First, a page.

Updated: May 19, 2016
  • Author: Victor G Prieto, MD, PhD; Chief Editor: William D James, MD  more...
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Trichoepithelioma is a benign adnexal neoplasm. According to some authors, trichoepithelioma may be a superficial form of trichoblastoma. The gene involved in the familial form of trichoepithelioma is located on band 9p21. [1] Other cases are associated with Brooke-Spiegler syndrome caused by mutations of the cylindromatosis oncogene (CYLD), which maps to 16q12-q13. [2, 3, 4] A 2006 study has suggested that abnormalities in this gene may result in one of 3 syndromes: Brooke-Spiegler syndrome, familial cylindromatosis, and multiple familial trichoepithelioma. [5]  Furthermore, some cases of patients with multiple trichoepitheliomas appear to be sporadic and not related with familial incidence. [6]

A 2009 study reports a novel missense mutation in the CYLD gene, heterozygous nucleotide G-->A transition at position 2,317 in exon 17, in a Chinese family with multiple familial trichoepithelioma. [7] Additionally, a novel splicing mutation in the CYLD gene (IVS12 + 1 G-->A) has been reported in a Taiwanese family with multiple familial trichoepithelioma. [8]



The gene associated with the familial type of trichoepithelioma links to the short arm of chromosome 9. Because several tumor suppressor genes (ie, p16, p15, and the gene for the basal cell nevus syndrome) are in this region, the gene for the development of familial trichoepithelioma also encodes for a tumor suppressor. If altered, cellular proliferation may be up-regulated because of a poorly functioning or absent tumor suppressor. Studies have indicated that CYLD encodes a deubiquitinating enzyme that negatively regulates the nuclear factor (NF)–kappaB and c-Jun N-terminal kinase (JNK) pathways. [9] Due to the presence of significant numbers of Merkel cells within the tumor nest and the detection of a sheath of CD34-positive dendrocytes around the tumor nests, it appears that trichoepithelioma differentiates toward or derives from hair structures, particularly the hair bulge. Rare instances of tumors resembling trichoepithelioma have been reported in animals. [10]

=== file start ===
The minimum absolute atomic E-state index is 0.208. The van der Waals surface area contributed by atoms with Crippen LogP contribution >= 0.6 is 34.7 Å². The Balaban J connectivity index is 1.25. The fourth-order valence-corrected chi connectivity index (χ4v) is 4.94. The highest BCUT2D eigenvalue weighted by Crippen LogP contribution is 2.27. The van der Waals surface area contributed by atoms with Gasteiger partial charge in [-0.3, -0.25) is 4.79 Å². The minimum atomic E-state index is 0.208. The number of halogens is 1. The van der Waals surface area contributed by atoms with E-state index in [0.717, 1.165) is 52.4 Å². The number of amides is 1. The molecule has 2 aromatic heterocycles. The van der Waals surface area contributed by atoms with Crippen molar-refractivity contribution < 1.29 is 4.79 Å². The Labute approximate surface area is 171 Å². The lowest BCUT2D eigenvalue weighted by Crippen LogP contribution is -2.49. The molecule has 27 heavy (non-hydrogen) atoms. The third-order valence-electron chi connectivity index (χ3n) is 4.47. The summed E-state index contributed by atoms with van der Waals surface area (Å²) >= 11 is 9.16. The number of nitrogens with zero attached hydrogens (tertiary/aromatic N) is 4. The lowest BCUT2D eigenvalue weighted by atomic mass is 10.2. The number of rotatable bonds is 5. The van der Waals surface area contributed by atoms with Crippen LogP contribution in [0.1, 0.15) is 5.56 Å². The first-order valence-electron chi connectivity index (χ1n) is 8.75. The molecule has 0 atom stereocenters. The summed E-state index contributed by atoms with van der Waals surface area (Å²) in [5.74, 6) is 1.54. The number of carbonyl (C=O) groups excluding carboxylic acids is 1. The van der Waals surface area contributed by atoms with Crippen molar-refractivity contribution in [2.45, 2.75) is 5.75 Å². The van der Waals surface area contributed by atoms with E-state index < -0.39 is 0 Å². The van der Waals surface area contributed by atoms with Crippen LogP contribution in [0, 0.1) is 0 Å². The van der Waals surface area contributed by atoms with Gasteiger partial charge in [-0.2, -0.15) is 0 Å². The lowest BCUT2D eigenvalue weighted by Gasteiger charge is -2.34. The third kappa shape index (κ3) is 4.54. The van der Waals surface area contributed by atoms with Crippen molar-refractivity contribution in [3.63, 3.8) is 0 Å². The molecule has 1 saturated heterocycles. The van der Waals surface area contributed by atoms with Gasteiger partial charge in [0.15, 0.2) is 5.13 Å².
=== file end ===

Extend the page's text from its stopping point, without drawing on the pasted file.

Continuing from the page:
US frequency

One dermatopathology laboratory reported 2.14 and 2.75 cases of trichoepithelioma per year (9000 specimens).


Since trichoepithelioma is inherited in an autosomal dominant fashion, males and females receive the gene equally, but because of lessened expressivity and penetrance in men, most patients are women.


Trichoepithelioma typically occurs in young to aging adults; however, the hereditary form may be seen in younger individuals. A single case study has reported a congenital lesion of desmoplastic trichoepithelioma. [11]



Slow growth is characteristic of trichoepithelioma. Partial removal may result in persistence or recurrence. Although rare, trichoepitheliomas can develop high-grade carcinomas and mixed (epithelial/sarcomatous) tumors. [12, 13] Familial trichoepithelioma has shown an aggressive, recurrent behavior in rare cases.

In cases of multiple trichoepitheliomas, the lesions may cause disfigurement because of involvement of the face. The rare cases of trichoepithelioma described as having aggressive behavior (ie, ulceration, recurrence) are probably follicular tumors within the basal cell nevus syndrome and not trichoepithelioma.


Patient Education

Inform the patient that some degree of scarring will be present after trichoepithelioma treatment.